Medicaid and Permanent Supportive Housing for Chronically Homeless Individuals: Emerging Practices From the Field. 4.5. Summary


Given their mission to serve low-income people and, in some cases, their Health Care for the Homeless resources, Health Centers can be critical players in linking primary care, behavioral health, and other services and supports to people with histories of chronic homelessness and to PSH tenants. Promising models are emerging, including co-locating clinics in PSH or using multidisciplinary mobile outreach teams, such as those in Los Angeles, as well as special initiatives targeted to frequent users of crisis care, such as those in Los Angeles and Chicago. All require "working outside the walls" of the Health Center.

Health Centers face uncertainties about the full implementation of the Affordable Care Act. Most of their clients were uninsured before 2014. Some clients may no longer seek care at Health Centers once they become eligible for Medicaid and have other choices for care. Some will still be uninsured because they are undocumented or are in the five-year blackout period after getting residency and before becoming eligible for benefits. Clients may also have trouble successfully completing the Medicaid application/eligibility process.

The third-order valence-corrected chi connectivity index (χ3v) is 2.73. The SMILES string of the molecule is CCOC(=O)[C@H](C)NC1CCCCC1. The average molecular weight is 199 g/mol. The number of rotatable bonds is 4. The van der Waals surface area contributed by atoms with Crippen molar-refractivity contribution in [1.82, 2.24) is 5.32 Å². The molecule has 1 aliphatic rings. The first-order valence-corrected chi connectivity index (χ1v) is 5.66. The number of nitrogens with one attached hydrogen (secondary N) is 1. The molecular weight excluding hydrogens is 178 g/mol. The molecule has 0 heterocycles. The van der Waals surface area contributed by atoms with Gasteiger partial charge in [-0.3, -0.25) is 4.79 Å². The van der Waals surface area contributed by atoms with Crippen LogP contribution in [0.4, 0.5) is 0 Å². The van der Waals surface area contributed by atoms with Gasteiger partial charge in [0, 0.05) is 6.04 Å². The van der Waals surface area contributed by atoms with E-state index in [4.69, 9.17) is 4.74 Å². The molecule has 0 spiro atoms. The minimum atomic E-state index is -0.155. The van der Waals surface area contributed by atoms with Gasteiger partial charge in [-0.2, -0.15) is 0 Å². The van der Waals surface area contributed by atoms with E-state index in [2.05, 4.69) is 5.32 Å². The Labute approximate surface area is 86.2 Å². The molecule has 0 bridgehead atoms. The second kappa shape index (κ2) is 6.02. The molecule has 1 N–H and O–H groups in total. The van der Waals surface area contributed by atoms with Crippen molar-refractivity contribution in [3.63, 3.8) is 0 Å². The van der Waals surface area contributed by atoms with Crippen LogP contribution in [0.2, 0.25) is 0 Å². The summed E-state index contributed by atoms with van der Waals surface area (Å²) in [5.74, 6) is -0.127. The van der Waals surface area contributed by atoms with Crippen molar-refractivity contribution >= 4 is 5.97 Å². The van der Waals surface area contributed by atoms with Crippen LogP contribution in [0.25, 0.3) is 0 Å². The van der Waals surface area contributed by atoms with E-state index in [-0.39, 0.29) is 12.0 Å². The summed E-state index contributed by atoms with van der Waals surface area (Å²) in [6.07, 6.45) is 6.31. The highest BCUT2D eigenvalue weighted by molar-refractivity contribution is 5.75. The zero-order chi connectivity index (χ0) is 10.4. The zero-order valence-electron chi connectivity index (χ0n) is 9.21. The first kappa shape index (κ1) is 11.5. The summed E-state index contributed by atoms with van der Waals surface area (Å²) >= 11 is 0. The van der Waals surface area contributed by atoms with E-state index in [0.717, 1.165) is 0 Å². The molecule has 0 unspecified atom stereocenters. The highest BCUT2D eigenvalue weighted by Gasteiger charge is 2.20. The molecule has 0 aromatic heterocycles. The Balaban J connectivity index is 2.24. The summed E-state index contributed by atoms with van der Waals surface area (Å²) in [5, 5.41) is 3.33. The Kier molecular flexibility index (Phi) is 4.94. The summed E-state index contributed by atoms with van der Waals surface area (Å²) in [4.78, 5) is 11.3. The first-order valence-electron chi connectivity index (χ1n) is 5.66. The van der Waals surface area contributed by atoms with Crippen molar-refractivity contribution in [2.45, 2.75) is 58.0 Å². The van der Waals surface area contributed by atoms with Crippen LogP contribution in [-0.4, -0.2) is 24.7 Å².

As implementation progresses under the Affordable Care Act, discussions among state Medicaid officials and representatives of Health Centers will be vital. It will take good communications for all parties to understand each other's opportunities and constraints, and for strategic frameworks to develop that facilitate the goals of patients, the Health Centers, and state Medicaid interests.


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